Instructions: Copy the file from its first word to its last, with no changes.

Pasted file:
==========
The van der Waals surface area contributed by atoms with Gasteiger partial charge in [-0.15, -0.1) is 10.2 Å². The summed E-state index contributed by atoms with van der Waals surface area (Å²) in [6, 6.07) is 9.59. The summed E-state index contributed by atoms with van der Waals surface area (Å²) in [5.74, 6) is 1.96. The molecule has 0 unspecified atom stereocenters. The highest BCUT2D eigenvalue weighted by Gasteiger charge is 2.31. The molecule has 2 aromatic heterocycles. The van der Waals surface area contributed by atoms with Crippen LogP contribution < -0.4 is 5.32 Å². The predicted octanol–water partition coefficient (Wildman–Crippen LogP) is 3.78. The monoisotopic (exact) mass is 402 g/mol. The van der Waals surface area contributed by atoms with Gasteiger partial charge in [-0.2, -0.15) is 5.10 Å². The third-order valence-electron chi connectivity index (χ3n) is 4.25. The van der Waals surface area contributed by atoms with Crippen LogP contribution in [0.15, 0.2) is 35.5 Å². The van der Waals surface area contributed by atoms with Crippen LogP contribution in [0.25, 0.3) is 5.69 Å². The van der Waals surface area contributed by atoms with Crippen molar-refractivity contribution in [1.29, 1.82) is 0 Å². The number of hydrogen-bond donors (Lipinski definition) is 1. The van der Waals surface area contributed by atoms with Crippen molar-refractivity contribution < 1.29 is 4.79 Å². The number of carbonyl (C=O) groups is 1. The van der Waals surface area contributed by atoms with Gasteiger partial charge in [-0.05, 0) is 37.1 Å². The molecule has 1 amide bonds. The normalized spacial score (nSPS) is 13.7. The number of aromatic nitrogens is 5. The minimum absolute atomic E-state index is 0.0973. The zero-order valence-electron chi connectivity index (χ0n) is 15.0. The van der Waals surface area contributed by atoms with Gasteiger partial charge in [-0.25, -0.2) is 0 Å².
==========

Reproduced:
The van der Waals surface area contributed by atoms with Gasteiger partial charge in [-0.15, -0.1) is 10.2 Å². The summed E-state index contributed by atoms with van der Waals surface area (Å²) in [6, 6.07) is 9.59. The summed E-state index contributed by atoms with van der Waals surface area (Å²) in [5.74, 6) is 1.96. The molecule has 0 unspecified atom stereocenters. The highest BCUT2D eigenvalue weighted by Gasteiger charge is 2.31. The molecule has 2 aromatic heterocycles. The van der Waals surface area contributed by atoms with Crippen LogP contribution < -0.4 is 5.32 Å². The predicted octanol–water partition coefficient (Wildman–Crippen LogP) is 3.78. The monoisotopic (exact) mass is 402 g/mol. The van der Waals surface area contributed by atoms with Gasteiger partial charge in [-0.2, -0.15) is 5.10 Å². The third-order valence-electron chi connectivity index (χ3n) is 4.25. The van der Waals surface area contributed by atoms with Crippen LogP contribution in [0.15, 0.2) is 35.5 Å². The van der Waals surface area contributed by atoms with Crippen LogP contribution in [0.25, 0.3) is 5.69 Å². The van der Waals surface area contributed by atoms with Crippen molar-refractivity contribution in [1.29, 1.82) is 0 Å². The number of hydrogen-bond donors (Lipinski definition) is 1. The van der Waals surface area contributed by atoms with Crippen molar-refractivity contribution < 1.29 is 4.79 Å². The number of carbonyl (C=O) groups is 1. The van der Waals surface area contributed by atoms with Gasteiger partial charge in [-0.05, 0) is 37.1 Å². The molecule has 1 amide bonds. The normalized spacial score (nSPS) is 13.7. The number of aromatic nitrogens is 5. The minimum absolute atomic E-state index is 0.0973. The zero-order valence-electron chi connectivity index (χ0n) is 15.0. The van der Waals surface area contributed by atoms with Gasteiger partial charge in [-0.25, -0.2) is 0 Å².